The samurai were a class of people who served the aristocracy with arms. The word first appeared in a document of the Heian period; before that time such people had been called mono-no-fu or bushi. Mono means ‘thing’ and fu means ‘man’; that is, men who deal with things – ‘things’ in this case meaning weapons.
The word bushi means “man of arms.’ Another document from the Heian period, listing various professions, includes bushi along with other specialists such as men of letters, doctors, singers, dancers, and others.
As numerous studies have pointed out, they were neither landowners nor armed farmers; from the beginning, they were professional warriors. They were the well-paid retainers of the daimyo (the great feudal landholders). They had high prestige and special privileges such as wearing two swords.
Samurai warriors live by Bushido, a code of behavior that covers nearly every area of life. Bushido demanded that a samurai show absolute loyalty and obedience to his lord. He must gladly face danger, even death, in the performance of his duties. The Hagakure, an eighteenth-century collection of writings on Bushido, proclaims, “The way of the Samurai is death… When a samurai is constantly prepared for death, he… may unerringly devote his life to the service of his lord.”
The samurai who failed his lord suffered a dishonor worse than death. There was only one way to erase the disgrace. The samurai must commit seppuku, sometimes called hara-kiri, or “belly sitting.” In this horribly painful form of suicide, the dishonored samurai used a short sword to cut open his belly and release his spirit.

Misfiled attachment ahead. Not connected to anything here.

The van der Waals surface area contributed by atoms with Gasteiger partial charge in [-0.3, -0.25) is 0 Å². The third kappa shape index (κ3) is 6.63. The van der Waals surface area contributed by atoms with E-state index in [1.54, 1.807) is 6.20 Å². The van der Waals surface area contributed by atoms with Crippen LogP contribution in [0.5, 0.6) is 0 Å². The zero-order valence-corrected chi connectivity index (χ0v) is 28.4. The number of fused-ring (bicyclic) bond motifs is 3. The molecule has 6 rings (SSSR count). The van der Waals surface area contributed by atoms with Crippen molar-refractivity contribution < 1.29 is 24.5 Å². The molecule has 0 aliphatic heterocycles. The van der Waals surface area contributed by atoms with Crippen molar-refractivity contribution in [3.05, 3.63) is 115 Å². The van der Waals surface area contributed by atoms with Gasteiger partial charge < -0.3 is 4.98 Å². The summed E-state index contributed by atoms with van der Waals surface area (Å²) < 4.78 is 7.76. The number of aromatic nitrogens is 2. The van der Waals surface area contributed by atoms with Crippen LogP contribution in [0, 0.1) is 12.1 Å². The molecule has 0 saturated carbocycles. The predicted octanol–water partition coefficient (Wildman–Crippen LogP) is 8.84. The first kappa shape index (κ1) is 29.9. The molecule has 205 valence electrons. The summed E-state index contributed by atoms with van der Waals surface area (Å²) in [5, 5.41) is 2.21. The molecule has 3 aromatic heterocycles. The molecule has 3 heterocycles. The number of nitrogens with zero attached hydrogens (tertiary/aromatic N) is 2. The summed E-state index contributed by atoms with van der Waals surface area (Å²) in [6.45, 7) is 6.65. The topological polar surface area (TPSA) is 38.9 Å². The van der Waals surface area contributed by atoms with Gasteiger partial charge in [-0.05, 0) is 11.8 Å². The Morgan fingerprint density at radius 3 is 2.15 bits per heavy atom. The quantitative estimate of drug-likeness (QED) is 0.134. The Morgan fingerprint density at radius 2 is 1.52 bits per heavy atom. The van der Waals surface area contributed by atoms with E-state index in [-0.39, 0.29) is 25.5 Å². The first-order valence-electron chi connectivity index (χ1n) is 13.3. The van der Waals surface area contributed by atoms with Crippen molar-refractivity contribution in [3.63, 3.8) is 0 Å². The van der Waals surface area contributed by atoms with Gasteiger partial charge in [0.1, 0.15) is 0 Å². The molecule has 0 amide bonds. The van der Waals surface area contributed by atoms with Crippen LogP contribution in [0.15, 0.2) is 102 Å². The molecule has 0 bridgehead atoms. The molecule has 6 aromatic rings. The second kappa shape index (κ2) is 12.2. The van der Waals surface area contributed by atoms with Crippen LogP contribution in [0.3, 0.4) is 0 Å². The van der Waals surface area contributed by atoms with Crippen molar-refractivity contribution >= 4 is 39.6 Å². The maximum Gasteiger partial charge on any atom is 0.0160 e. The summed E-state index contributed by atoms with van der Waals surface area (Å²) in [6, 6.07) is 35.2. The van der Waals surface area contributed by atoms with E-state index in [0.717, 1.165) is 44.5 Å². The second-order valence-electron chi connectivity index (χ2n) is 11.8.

Bushido demanded that samurai live pure, simple lives. They must show dignity, respect, and quiet confidence. The ideal samurai knew the proper way to walk, bow, hold his chopsticks, remove enemy heads in battle, and display them afterward.
He knew the value of honesty. “Never say a single word of falsehood or even half of it,” samurai warlord Hojo Soun counseled in the 1400s. Soun also advised his samurai followers to study poetry, reading, and writing. “Hold literary skills in your left hand,” he wrote, “martial [warlike] skills in your right. This is the law from ancient times.”
Samurai had arranged marriages, which were arranged by a go-between of the same or higher rank. While for those samurai in the upper ranks this was a necessity (as most had few opportunities to meet women), this was a formality for lower-ranked samurai.
Most samurai married women from a samurai family, but for lower-ranked samurai, marriages with commoners were permitted. In these marriages, a dowry was brought by the woman and was used to set up the couple’s new household.
A samurai could take concubines, but their backgrounds were checked by higher-ranked samurai. In many cases, taking a concubine was akin to a marriage. Kidnapping a concubine, although common in fiction, would have been shameful, if not criminal.
During the Tokugawa Era (1603-1868), many samurai began to be more bureaucrats rather than warriors. Without any warfare or conflict for over a hundred years, the samurai were beginning to lose their original purpose of fighting.
Eventually, Emperor Meiji removed many of the privileges the samurai enjoyed during all these centuries. They were dismissed as Japan’s only army and were replaced by a Western-styled, conscription-based army. Samurai lost many of their social standings and lost the sole right to carry swords or attack commoners for disrespect.
Many samurai did end up joining the army or, as the few literate people in Japan, become public officials, or study abroad and become academic elite. However, after the end of the Meiji Restoration, the samurai had officially fallen and no longer exclusively controlled the military and political scene of Japan.